Mumbai’s Local Trains Resume for Essential Employees. Will They Ever Go Back to Peak-Hour Normalcy?


Mumbai’s Local Trains Resume for Essential Employees. Will They Ever Go Back to Peak-Hour Normalcy?

Illustration: Robin Chakraborty

Nearly three months since it hosted its last passenger, Mumbai’s iconic local trains resumed some operations from today.

Known colloquially as Mumbai’s lifeline for being the only source of transportation for millions of residents every day, the trains had come to a halt for the first time in their 167-year history, after the coronavirus pandemic and nationwide lockdown was declared in March.

From this week onward, trains on both the Central and Western lines will resume operations, but will only run for the 1.25 lakh who have been marked out as essential employees for now. The services won’t resume for general public just yet.

Reports said several officials were put in charge of ensuring that only those who are employed in essential services, according to a list compiled by the BMC and the state government will be allowed to travel. Those who qualify will have to carry valid ID cards.

To maintain social distancing norms, only 700 people will be allowed on trains that are otherwise reserved for 1,200 passengers, and will run every 15 minutes from 5.30 am to 11.30 pm.

While most of these measures seem to be temporary, experts have indicated that in a post-Covid-19 world, a number of these measures could end up becoming permanent.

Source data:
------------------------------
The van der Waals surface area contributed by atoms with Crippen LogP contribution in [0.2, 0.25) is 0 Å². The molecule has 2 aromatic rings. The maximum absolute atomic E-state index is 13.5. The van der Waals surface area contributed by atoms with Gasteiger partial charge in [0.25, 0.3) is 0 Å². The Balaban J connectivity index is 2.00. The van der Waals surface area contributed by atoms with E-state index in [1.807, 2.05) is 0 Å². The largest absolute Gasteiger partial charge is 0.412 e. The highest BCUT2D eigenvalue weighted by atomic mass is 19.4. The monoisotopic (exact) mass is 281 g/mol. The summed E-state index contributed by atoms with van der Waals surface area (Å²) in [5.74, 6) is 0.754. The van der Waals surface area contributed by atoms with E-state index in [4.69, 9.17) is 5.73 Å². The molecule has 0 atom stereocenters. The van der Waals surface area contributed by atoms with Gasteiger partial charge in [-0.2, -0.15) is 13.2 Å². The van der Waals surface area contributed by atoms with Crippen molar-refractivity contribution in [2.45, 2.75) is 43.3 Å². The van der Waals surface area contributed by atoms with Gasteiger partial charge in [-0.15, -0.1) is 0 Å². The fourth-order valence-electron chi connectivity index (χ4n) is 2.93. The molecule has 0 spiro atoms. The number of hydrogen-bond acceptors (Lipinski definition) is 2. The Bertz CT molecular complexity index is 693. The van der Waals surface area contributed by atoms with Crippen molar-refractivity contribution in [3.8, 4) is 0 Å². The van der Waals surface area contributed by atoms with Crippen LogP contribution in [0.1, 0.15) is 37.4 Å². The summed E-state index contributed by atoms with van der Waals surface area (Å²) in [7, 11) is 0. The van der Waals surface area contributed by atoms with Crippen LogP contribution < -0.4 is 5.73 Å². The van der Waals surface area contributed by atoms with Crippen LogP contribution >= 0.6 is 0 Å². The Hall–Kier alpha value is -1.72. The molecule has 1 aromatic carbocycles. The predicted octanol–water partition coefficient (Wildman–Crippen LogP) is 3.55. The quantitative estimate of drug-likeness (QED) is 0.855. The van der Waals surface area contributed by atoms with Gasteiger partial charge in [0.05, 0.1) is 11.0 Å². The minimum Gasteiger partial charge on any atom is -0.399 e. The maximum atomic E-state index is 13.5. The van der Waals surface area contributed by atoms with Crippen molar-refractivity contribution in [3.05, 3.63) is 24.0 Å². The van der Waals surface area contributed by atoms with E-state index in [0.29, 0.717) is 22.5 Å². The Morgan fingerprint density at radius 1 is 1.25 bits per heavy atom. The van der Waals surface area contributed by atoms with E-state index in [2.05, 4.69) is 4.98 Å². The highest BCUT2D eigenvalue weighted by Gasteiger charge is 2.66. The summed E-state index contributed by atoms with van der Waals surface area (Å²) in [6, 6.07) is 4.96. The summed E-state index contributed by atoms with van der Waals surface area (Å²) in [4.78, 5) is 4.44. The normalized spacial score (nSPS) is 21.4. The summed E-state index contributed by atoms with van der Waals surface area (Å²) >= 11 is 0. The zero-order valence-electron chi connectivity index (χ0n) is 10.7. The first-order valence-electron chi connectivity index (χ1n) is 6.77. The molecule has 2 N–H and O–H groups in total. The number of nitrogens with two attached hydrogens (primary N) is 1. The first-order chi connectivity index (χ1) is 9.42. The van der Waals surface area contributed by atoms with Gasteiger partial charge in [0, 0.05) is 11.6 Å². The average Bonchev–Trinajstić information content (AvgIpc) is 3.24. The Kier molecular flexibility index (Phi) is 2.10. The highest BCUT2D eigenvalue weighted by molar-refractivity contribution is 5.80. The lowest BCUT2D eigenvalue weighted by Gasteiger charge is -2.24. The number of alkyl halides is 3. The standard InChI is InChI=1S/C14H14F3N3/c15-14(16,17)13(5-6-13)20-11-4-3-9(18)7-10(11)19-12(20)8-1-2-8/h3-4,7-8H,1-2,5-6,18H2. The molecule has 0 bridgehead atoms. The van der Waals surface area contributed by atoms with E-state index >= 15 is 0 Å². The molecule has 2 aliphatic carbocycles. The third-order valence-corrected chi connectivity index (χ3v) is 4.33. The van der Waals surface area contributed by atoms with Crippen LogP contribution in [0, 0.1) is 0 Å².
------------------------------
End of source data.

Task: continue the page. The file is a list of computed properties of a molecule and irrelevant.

One expert was quoted in Mid Day as saying that the government would have to try and ensure that the number of people using the train never goes back to its original figure — which is estimated to be around 75 lakh per day.

“This can no longer happen,” he says, pointing in favour of an odd-even scheme, where only 50 per cent of the population works on one day, as well as ancillary measures like providing infrastructure to allow the public to cycle and walk across short distances.

The Chairman of Mumbai’s Environment Social Network was quoted as saying that “densification”, or the equal distribution of people across different areas in order to reduce commuting time, was the need of the hour. This, the official said, will reduce the pressure on the local trains as well.

But even as these discussions take place, according to a recent survey, upto 60% of Mumbai residents said they would avoid the locals for a few months, even if the state was to resume operations for the general public right now.

With over 50,000 cases recorded in the city so far, it’s now clear that even as Mumbai’s iconic lifeline gets back on track, things may never go back to the way they used to be.